High-speed accidents still happen. Ecclestone reminisced this week about the spectacular smash in Melbourne at the start of this season when Fernando Alonso was somersaulted into the air and landed upside down.
"When you have a big shunt like Fernando's," Ecclestone observed. "We ought to put up big sheets around the scene, bring in the ambulance and take him away.
"He goes to the hospital and later on you announce that, thank God, he's (back) out. A bit of showbiz. People like that."
Most people didn't like the terrible accident in Japan two years ago when Jules Bianchi's car struck a crane off the track, and the Frenchman did not survive his injuries.
Yet Ecclestone's vision of having immovable walls around tracks just possibly touches a public nerve. It is unlikely to be coincidental that he spoke his mind in Austin, Texas, before the F1 circus left town.
An American company will soon be the new rights owner. It is the land where big bucks are thrown at sports in exchange for thrills and spills, and the attraction of the unknown.
Conversely, the US is the world capital of litigation. And throwing health and safety restrictions around sports, even where the participants sign off their rights to sue the owners, doubtless leads us to the kind of sanitised circuits such as the one at Austin.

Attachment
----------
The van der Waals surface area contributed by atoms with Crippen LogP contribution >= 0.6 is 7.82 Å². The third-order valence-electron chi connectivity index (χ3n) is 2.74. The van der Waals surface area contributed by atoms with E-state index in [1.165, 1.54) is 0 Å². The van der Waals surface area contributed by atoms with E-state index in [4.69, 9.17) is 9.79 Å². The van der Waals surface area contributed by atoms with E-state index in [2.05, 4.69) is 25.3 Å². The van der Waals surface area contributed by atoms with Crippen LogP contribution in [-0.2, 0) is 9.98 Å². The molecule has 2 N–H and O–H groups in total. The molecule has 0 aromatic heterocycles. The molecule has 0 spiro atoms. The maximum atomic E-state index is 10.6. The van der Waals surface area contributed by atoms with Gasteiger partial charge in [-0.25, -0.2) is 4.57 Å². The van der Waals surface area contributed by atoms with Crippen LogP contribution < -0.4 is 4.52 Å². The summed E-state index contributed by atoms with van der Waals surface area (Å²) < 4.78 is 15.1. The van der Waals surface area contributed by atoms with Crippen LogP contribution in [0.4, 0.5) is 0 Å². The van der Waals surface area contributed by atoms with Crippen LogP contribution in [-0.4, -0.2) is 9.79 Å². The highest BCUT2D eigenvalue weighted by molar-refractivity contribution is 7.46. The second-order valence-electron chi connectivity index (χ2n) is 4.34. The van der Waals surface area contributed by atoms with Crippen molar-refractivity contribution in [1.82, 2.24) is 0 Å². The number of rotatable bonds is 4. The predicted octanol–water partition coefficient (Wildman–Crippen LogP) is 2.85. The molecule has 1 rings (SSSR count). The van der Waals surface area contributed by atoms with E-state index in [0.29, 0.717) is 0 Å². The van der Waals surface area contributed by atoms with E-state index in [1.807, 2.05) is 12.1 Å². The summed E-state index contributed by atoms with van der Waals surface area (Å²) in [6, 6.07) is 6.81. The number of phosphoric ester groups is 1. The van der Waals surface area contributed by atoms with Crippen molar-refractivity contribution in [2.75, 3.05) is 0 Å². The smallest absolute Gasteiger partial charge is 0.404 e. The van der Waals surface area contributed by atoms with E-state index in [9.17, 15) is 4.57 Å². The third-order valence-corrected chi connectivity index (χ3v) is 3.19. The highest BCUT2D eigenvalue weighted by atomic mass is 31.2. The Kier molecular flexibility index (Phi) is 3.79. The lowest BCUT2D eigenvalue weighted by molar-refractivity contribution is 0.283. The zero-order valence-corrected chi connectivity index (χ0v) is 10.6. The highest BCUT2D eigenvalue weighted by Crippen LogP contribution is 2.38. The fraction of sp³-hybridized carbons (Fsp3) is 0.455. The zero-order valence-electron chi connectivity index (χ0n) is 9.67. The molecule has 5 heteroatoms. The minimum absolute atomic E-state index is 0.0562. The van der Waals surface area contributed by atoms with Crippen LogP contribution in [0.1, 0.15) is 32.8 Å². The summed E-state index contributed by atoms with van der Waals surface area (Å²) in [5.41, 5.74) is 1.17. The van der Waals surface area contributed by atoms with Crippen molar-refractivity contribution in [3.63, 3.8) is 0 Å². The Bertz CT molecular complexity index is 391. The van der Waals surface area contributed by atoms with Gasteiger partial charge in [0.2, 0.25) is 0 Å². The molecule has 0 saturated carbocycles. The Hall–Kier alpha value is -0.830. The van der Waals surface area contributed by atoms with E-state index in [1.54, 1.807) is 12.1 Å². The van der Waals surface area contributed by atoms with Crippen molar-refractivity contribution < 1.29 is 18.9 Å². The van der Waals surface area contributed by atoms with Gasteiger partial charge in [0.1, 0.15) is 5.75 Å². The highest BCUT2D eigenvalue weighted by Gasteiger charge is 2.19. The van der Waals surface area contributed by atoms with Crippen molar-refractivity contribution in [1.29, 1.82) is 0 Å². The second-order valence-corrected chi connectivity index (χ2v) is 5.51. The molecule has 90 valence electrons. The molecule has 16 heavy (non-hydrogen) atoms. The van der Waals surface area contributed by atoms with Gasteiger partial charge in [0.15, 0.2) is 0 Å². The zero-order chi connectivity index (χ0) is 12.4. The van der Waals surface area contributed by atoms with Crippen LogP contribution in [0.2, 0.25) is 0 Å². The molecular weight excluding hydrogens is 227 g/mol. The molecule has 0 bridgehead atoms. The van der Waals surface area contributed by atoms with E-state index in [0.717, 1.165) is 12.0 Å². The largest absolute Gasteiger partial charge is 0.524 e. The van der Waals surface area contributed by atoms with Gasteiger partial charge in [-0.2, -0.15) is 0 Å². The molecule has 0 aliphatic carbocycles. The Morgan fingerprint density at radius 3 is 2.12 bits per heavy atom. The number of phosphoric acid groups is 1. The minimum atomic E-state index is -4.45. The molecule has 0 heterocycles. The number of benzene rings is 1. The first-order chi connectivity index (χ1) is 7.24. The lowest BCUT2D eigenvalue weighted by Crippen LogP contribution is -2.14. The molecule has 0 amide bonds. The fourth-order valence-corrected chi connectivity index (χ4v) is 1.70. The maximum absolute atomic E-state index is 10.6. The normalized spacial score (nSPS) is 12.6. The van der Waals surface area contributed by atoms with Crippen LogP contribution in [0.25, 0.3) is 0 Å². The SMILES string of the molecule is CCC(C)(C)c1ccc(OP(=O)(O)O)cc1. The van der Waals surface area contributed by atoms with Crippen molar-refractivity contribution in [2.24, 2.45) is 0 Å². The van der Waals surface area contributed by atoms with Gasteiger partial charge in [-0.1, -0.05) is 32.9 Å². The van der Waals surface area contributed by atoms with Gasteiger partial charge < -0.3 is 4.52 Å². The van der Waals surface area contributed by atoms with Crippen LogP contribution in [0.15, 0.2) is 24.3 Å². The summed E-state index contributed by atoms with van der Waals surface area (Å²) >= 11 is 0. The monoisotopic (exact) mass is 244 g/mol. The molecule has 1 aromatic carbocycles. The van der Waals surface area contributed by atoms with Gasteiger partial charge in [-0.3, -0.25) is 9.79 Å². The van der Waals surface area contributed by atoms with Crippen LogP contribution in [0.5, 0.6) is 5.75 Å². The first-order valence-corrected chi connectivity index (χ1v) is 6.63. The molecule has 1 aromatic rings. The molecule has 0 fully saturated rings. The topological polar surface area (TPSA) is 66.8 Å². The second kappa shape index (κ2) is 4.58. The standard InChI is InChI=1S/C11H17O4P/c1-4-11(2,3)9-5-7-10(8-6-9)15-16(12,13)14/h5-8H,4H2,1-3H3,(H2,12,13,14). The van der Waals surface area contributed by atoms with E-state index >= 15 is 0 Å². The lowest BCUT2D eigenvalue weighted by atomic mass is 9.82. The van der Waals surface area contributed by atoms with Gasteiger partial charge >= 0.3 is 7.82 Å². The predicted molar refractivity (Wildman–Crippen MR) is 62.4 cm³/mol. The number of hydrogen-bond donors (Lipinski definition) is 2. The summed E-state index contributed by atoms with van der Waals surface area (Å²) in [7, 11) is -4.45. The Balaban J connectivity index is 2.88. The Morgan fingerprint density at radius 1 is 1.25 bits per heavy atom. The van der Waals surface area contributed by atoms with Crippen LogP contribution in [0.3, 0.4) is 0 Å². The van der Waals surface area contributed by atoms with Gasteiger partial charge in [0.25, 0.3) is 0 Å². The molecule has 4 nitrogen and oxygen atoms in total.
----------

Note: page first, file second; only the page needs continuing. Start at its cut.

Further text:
The track is 19km south of Austin, but looks like it is in the middle of nowhere. It has no challenging streets like Monaco, Baku or Singapore. Nothing innovative like Singapore's spectacular night lighting.
Austin has a surfeit of safe run-off areas where drivers can spin off the track to their hearts' content.
Bernie didn't use the word "boring". He wouldn't, within earshot of the new pay master. But it is bad showbiz watching cars go round and round with practically no consequence for going off the tarmac.
F1 in that respect is cold beer compared to IndyCar at Indianapolis or the Nascar classic at Daytona. To capture the American imagination, F1 is going to have to break the mould of a two-car Mercedes processional race with bickering drivers at the wheel.
But, apparently, I have this all wrong. Bernie's drive is beyond price. Forbes lists his wealth at US$ 3.1 billion, give or take a bit, given the astonishing spending antics of his daughters.
He, a trawler-man's son, is damning about the team owners' motivations for taking part in his game. "There are too many in it for money," he said, while concluding his media chat this week.
"What I did, I didn't do for money. The same with Ron Dennis and Frank Williams. We all made money, but it wasn't our intention, The trouble today is we are getting people whose intention is solely to make money."
Unless Liberty drives him off track, birthday boy Bernie has no intention of giving way. He's the accidental billionaire who believes the bottom line is to put the fizz, the perception of danger, back into F1.
A version of this article appeared in the print edition of The Straits Times on October 29, 2016, with the headline 'Ecclestone's desire could drive F1 teams up the wall'. Print Edition | Subscribe